There are a ton of parenting books out there, I guess for people like me who want someone else to tell them what to do. But, if parenting is like the rest of life, that doesn't work. Trust me, I'd love for someone else to tell me exactly how to handle many situations in my life. I've tried to get people to do that. I've asked counseling services, trusted adults, church leaders over the years what I'm supposed to do. And no one can tell me exactly how I need to live my life. They can give broad principles, but it's up to me to apply them. The few times I have received specific advice, I've usually regretted taking it.

So I'm going to skim a few books and try out a few methods. But I'm going to try to remember that our family and child is unique and isn't going to adhere to a neat flowchart.

And the law of non-contradiction does not apply to infants.

Monday, October 17, 2011

Thoughts after 19 days

I've been pain med free for over ten days, had a good nap this afternoon, and just returned from a long walk. Therefore, my brain actually feels up to writing something halfway coherent!

I haven't decided how much detail I'll be putting on this blog, nor what my theme will be. For now, the little baby currently asleep in the carrier on my chest will be known as Ladybug, and the other half of the reason she exists will be called the Guardian. The littlest dog will be Defective Dog, and the bigger one will be Tub'oLard.

For today, I think a random list of thoughts/lessons from the last three weeks will suffice.

  • C-sections are awesome. Spinals with additional morphine are even more awesome, and worth the insane itching that follows.
  • Ladybug's first cry was one of the most incredible moments of my life, surpassed possibly only by the Guardian's proposal, and maybe our first kiss and our wedding kiss (two separate kisses)
  • Little girl diaper changes can be about as exciting as boy's; amazing how far poop can be squirted!
  • Showers are wonderful sanity savers.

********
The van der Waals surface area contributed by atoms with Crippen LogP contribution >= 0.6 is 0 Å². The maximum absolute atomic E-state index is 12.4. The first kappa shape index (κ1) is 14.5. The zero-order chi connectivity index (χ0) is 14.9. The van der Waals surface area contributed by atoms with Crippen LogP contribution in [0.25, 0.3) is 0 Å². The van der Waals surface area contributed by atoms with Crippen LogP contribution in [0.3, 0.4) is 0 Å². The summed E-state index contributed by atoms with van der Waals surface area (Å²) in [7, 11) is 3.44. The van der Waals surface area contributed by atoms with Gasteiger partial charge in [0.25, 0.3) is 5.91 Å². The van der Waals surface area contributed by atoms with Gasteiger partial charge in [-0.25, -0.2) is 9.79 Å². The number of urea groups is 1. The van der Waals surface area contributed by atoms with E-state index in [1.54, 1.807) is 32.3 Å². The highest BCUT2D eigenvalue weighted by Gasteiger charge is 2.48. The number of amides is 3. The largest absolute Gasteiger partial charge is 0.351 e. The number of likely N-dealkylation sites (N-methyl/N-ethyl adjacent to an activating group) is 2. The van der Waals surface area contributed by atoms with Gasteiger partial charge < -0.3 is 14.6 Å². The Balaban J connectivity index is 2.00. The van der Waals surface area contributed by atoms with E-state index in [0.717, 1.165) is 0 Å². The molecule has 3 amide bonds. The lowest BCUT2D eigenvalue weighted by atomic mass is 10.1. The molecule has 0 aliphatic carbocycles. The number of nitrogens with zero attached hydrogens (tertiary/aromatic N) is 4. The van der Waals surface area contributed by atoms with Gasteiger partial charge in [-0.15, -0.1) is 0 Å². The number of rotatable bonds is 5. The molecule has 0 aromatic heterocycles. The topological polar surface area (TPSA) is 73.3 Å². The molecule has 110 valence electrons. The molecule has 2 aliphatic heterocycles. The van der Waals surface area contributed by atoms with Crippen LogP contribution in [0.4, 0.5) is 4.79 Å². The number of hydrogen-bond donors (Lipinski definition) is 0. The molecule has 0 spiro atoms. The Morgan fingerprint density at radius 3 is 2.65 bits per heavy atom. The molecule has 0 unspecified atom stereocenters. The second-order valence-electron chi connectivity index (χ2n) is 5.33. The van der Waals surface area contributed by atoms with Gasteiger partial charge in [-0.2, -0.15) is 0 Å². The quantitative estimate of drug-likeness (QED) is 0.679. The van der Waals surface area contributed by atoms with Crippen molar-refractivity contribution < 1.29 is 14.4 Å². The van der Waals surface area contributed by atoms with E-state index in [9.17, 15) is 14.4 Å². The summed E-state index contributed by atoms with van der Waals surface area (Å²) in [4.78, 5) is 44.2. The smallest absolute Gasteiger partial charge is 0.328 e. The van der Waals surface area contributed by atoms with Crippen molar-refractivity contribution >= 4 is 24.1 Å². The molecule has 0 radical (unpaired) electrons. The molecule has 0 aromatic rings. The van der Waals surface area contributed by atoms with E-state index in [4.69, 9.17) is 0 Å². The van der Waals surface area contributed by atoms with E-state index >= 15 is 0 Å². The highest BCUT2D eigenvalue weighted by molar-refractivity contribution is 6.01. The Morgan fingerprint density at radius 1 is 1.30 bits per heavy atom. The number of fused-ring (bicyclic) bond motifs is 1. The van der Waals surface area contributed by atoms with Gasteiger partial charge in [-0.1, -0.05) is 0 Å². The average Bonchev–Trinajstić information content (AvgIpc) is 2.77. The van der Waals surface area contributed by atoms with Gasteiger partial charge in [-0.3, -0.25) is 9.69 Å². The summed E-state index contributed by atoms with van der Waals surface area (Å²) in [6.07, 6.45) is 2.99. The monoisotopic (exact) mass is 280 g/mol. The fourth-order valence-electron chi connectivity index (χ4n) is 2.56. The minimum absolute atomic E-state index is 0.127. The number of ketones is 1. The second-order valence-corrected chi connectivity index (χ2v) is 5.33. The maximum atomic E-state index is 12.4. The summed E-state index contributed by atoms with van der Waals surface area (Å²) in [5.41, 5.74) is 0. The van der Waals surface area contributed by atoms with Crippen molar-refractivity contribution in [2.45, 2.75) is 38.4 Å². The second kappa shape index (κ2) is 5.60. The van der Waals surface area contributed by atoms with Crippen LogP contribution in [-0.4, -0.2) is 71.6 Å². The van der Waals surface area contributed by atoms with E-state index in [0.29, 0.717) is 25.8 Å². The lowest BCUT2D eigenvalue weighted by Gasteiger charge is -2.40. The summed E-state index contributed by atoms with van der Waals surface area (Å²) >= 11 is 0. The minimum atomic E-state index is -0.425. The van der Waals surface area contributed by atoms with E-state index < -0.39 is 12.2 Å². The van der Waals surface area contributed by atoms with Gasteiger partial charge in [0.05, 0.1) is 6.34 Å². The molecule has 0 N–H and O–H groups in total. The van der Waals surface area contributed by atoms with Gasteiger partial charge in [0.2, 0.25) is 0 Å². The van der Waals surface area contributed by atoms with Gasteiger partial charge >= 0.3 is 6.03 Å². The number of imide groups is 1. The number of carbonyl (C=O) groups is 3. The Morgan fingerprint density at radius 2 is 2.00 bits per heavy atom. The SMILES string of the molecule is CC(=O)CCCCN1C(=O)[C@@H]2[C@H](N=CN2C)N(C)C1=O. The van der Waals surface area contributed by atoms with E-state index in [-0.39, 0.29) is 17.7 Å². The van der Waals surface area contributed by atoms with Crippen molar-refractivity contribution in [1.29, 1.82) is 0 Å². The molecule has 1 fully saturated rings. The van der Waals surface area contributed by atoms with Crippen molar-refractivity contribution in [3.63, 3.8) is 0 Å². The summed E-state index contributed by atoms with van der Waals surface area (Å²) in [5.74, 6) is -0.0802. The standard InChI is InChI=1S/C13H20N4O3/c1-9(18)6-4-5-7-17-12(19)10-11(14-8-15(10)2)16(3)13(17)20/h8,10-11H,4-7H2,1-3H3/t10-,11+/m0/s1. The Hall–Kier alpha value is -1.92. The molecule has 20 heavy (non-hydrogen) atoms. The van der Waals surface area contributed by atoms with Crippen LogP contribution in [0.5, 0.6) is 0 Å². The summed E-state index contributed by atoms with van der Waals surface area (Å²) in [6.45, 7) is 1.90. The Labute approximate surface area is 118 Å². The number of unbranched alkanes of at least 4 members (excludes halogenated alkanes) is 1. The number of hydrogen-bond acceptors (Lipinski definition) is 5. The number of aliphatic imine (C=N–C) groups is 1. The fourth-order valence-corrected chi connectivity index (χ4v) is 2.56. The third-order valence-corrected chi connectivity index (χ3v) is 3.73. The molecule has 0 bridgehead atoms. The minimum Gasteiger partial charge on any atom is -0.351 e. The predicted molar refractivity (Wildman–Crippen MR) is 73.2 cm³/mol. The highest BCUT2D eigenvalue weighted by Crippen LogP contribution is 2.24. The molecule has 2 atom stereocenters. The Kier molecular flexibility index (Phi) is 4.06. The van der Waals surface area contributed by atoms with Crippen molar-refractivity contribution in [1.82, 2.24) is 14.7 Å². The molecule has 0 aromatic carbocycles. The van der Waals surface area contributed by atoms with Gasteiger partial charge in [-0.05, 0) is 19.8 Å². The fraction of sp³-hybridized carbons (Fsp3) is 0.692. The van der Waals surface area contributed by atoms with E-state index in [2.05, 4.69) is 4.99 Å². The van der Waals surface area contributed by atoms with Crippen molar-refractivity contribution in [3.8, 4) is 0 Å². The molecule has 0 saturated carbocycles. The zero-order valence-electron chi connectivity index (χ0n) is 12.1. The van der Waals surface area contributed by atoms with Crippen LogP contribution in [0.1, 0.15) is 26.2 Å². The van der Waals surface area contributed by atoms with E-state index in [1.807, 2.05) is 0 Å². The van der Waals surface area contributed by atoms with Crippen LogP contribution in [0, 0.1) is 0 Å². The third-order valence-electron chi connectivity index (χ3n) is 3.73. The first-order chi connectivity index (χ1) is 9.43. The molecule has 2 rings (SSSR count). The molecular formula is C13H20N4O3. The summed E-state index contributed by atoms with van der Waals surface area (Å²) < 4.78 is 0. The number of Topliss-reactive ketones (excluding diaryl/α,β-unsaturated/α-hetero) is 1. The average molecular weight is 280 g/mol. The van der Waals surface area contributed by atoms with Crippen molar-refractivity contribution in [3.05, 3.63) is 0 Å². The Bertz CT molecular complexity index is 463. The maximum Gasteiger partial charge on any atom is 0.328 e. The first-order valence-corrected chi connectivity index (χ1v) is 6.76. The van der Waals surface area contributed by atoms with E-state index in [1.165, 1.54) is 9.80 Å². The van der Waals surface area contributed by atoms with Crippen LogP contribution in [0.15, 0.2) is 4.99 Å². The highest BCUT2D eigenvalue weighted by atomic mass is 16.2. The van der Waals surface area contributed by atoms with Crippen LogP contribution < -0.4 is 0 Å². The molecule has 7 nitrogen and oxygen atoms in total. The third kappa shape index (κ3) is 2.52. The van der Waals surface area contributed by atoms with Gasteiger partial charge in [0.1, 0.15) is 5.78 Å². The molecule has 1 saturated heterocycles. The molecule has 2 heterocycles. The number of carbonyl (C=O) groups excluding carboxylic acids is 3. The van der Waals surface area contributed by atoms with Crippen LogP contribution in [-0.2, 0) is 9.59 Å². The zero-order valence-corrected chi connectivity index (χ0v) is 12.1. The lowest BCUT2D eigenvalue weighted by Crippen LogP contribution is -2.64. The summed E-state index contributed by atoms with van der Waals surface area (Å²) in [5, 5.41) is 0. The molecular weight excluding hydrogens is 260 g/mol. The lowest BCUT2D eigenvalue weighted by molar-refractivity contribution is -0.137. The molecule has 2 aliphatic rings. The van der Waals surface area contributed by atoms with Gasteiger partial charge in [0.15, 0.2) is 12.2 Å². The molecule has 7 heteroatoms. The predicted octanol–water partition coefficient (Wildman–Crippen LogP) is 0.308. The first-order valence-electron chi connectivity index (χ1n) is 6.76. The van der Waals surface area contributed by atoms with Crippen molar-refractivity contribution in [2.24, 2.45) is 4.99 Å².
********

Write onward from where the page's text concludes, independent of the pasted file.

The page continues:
• Babies are black holes of time. You blink and it's 2pm, you've not had a shower or eaten breakfast, but you're on your 10th diaper and 4th bottle.
  • Pumping is not as simple as slapping the things on your boobs and turning it on.
  • Despite the recent article dispersed to my church, I firmly believe I love my child just as much as the mother who went through a vaginal birth. I did not need the natural hormonal rush, nor did I need the hormones in the IV, to make me love my child. That article will probably be given its own post later.
  • Some babies like baths. Mine does, and she also likes back rubs and having her hair brushed.
  • My daughter is her daddy's girl. She is a natural evening shifter...
  • The swelling does eventually go away. The tears slow as well. The fat and stretch marks... well... those are sticking around a bit longer.

Sunday, October 9, 2011

Still alive and human... I think

There is a distinction I never made before. There is human, and there is mommy. And mommy's do not always feel human. We sometimes feel like some sort of zombie, with strange marks and fat rolls that previously didn't exist, emotions that take roller coaster rides, and brains that simply cannot remember that 2+2=4. My days consist of pump, feed, change. Pump, feed, change. Try to fit some sleep in there somewhere. And then do it all over again.

The lack of eye contact from a newborn only confirms the feeling of non-humanness... it's as if she looks right past me, as if I don't exist, despite her complete dependency on me to feed, change, burp, clothe, and comfort her. I'm told this will get better once she becomes interactive again.

There are moments, though, when you see the good side of being a mommy. The 2am change when I look at the child who just exploded poop into the clean diaper I just put on her, and I'm amazed at how much I love this little poop-making machine. The rare moments in breastfeeding when things are actually working like they're supposed to (with the help of a plastic nipple... now that thing is weird) and she wraps her little hand around my finger.

So I'll plod along; I think survival at this point is a worthy goal.